The field of human robot interaction is a widely expanding field. One of the key topics of human robot interaction is interaction with people. This is different from the research done by strictly algorithmic and engineering robotics work. HRI tends to focus on not just artificial intelligence and engineering, but also cognitive science and psychology.


Assume the robot works. Now what?

So there is a lot of amazing research how to make robots work. The algorithms to help them learn are becoming more and more advanced. The mechanical engineers have developed amazing control systems that are only getting better. But if we assume that everything is perfect from the engineering side, then what? Why do we need robots? What is it supposed to do?


If we look at popular culture, we see TV shows and movies with robots interacting with other people. This has been true for decades. Take a look at Star Wars, 2001: A Space Odyssey, Wall-E, etc. We have done amazing steps toward this Star Wars-esque technology. We actually have successfully populated Mars entirely with robots. We have the technology to put R2D2 and C3PO on Mars, but we don’t actually have the technology to make R2D2 and C3PO.


And that’s fundamentally a design problem. We’ve designed these robots to interact with the rocks and the dirt. Even back on Earth, our robots are still mostly designed to interact with objects and not people. The most common robot in people’s homes is the Roomba, which is literally designed to interact with dirt. That’s the most pervasive robot in the living room.


And in the better part of my lifetime, research has been spent on developing social robots that are designed from the ground up to interact with people. Because in the end, if the robot works, we want them to interact with humans, not objects.


Building a best friend

One of the most profound developments in computing today is artificial intelligence. “Machine learning” is a pretty ubiquitous term, and the more it’s used the less meaning it has and the more it feels like a buzzword. However, there isn’t any denying that it’s not a huge deal. The idea of pattern recognition has been an idea for a few decades in signal processing, computer vision, and other statistical optimization methods.


What’s the most interesting thing is that algorithms are not designed with a computing mindset anymore. We’re shifting to a perspective where we try to devise algorithms that act and think like humans. Computers are becoming less and less mathematical machines. Even though at the core they are, this idea is becoming blurrier and we’re forgetting that they are machines. The same way that we look at other humans and forget that they are just protons, neutron, and electrons. We’re starting to look at computers as a more abstract interface, even if movies like to remind us that they are machines in the end.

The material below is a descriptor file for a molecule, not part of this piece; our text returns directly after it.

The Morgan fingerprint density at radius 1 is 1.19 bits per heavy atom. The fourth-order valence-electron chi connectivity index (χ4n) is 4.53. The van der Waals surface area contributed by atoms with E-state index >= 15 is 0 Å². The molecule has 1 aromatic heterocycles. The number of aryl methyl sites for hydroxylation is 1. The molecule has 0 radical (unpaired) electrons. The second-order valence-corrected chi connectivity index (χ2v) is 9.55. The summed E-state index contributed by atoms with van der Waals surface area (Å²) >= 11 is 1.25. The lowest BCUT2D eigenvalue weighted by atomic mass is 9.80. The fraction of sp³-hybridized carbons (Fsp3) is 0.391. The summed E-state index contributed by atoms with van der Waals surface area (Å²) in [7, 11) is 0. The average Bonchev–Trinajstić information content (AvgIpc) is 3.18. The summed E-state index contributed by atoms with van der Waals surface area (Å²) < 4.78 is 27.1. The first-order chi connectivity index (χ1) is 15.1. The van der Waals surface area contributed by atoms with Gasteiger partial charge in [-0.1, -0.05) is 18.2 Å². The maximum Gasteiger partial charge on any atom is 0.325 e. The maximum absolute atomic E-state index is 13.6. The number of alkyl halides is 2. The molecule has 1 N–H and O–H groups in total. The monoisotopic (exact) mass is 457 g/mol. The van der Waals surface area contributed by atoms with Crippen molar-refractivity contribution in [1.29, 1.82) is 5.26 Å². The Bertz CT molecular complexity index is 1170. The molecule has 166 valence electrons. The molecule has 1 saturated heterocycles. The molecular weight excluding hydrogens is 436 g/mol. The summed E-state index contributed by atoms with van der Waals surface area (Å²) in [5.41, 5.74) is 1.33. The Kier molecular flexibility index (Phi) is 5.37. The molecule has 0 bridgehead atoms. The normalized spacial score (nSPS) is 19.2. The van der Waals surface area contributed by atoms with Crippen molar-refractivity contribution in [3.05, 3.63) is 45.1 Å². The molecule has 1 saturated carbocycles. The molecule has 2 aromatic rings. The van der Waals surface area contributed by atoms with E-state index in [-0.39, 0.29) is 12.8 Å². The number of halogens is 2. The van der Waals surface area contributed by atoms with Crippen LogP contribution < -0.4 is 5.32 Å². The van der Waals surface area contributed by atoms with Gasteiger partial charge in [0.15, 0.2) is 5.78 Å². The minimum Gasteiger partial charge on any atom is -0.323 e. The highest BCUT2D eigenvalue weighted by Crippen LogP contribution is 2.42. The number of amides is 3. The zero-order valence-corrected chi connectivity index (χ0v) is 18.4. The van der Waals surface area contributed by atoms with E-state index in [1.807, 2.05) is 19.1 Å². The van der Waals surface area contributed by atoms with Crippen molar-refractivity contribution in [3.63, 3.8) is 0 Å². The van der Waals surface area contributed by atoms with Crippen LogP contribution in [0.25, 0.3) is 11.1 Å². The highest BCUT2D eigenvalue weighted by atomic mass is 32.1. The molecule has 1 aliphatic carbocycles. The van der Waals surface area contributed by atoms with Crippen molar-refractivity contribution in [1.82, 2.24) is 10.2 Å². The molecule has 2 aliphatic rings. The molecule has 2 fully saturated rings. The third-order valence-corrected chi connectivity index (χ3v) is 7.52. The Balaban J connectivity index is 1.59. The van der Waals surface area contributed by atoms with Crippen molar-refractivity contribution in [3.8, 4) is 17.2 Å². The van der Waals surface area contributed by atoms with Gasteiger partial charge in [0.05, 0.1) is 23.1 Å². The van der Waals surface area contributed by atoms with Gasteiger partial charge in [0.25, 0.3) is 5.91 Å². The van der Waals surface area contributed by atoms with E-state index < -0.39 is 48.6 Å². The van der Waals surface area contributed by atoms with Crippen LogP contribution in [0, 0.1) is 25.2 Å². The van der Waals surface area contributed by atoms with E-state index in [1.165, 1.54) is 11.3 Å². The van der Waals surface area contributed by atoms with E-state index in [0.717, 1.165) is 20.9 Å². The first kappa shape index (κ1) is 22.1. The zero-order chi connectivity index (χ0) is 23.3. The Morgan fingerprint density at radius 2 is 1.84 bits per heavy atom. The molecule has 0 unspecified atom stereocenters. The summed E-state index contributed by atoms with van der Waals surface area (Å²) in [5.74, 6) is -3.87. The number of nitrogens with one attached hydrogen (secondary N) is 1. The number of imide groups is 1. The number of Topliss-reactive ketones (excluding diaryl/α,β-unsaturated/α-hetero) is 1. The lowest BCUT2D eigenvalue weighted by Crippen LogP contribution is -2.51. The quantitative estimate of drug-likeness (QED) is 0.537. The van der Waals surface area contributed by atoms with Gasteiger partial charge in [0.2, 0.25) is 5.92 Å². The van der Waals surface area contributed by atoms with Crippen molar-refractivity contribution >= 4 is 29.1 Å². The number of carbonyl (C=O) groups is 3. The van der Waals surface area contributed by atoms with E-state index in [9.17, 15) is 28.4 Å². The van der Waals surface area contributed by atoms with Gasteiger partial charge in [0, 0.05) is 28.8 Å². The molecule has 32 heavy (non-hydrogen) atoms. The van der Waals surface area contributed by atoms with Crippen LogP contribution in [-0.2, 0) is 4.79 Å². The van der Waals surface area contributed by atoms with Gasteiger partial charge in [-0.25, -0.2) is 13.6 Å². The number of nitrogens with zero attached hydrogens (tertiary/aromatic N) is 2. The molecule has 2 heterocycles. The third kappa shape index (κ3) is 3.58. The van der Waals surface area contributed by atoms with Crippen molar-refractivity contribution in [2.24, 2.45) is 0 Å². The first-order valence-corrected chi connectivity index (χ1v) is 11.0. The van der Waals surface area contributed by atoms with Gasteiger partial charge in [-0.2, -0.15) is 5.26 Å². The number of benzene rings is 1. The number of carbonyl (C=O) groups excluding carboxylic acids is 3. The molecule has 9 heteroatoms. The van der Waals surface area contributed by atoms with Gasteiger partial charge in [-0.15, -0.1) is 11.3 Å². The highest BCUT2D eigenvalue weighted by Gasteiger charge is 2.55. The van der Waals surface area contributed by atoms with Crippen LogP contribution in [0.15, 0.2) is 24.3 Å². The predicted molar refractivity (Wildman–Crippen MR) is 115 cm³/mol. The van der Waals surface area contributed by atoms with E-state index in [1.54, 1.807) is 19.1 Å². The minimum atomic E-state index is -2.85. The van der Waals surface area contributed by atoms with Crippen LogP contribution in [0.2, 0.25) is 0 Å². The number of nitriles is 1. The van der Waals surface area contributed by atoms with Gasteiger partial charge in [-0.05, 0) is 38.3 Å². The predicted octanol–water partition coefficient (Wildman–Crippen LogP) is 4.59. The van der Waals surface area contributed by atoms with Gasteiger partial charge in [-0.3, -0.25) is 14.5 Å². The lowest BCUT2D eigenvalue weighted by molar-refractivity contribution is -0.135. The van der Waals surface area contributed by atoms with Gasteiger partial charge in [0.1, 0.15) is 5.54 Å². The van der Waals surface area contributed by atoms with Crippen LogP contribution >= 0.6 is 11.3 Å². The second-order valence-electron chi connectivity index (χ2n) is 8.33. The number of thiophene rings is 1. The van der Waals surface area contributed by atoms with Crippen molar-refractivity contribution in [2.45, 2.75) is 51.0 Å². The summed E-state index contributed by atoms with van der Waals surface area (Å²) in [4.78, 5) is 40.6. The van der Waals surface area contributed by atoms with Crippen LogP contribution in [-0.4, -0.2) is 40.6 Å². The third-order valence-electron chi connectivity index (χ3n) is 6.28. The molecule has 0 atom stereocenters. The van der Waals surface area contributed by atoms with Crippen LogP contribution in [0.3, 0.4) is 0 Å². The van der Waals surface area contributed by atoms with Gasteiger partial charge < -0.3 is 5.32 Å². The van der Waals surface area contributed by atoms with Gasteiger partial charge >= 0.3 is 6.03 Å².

Algorithms trying to model human behavior is a big deal. That’s why so much research is spent in devising algorithm’s like the Pragmatic Chaos algorithm which is how Netflix tries to recommend movies to you. Everyone is trying to best figure out how to model human behavior.


With robotics, we want to make that intelligence be more physical. The idea of embodied artificial intelligence is what Rodney Brooks considers true artificial intelligence. Among all the work in developing artificial life and robot life, there are two subdivisions of human robot interaction.


The first is human centered robotics. These are robots designed to help people and assist humans. They exist as aids. To help take care of the elderly. To take care of the ill. To remove humans from factories.


The second is essentially to make a human. I like to refer to it as building my best friend. Building a robot that is not indistinguishable from a human, but is capable of empathy and care. And you forget that inside is wires, silicon, and software. Similar to how you forget that your human best friend is cells, tissue, and nerves.


Am I a robot yet?

There are some interesting questions when we reach that point of more human robots with emotional intelligence. The field of human computer interaction has existed for quite some time, but human robot interaction is a relatively new and more specialized field.


What’s interesting is that humans have become more like computers and cooperative with technology. We are working in conjunction with technology with our phones, laptops, and tablets to form a more productive society than without it. And it’s a very common idea that we’ve become a computer dependent society, and in some ways yes, but we now have amazing ways that our lives are enriched by it. Humans have become to think a bit more like computers as a consequence.


Robots are becoming more and more like human because we want to have machines that we can empathize with. Guy Hoffman gives an interesting talk on devising robots with ‘souls’. What I find most interesting is that while we’re making robots more like humans, robots are also having a psychological and emotionally affective impact on human emotion and empathy.


It seems to me that we’re meeting in a middle where robots are not only becoming more human, but humans are becoming a bit more robotic too.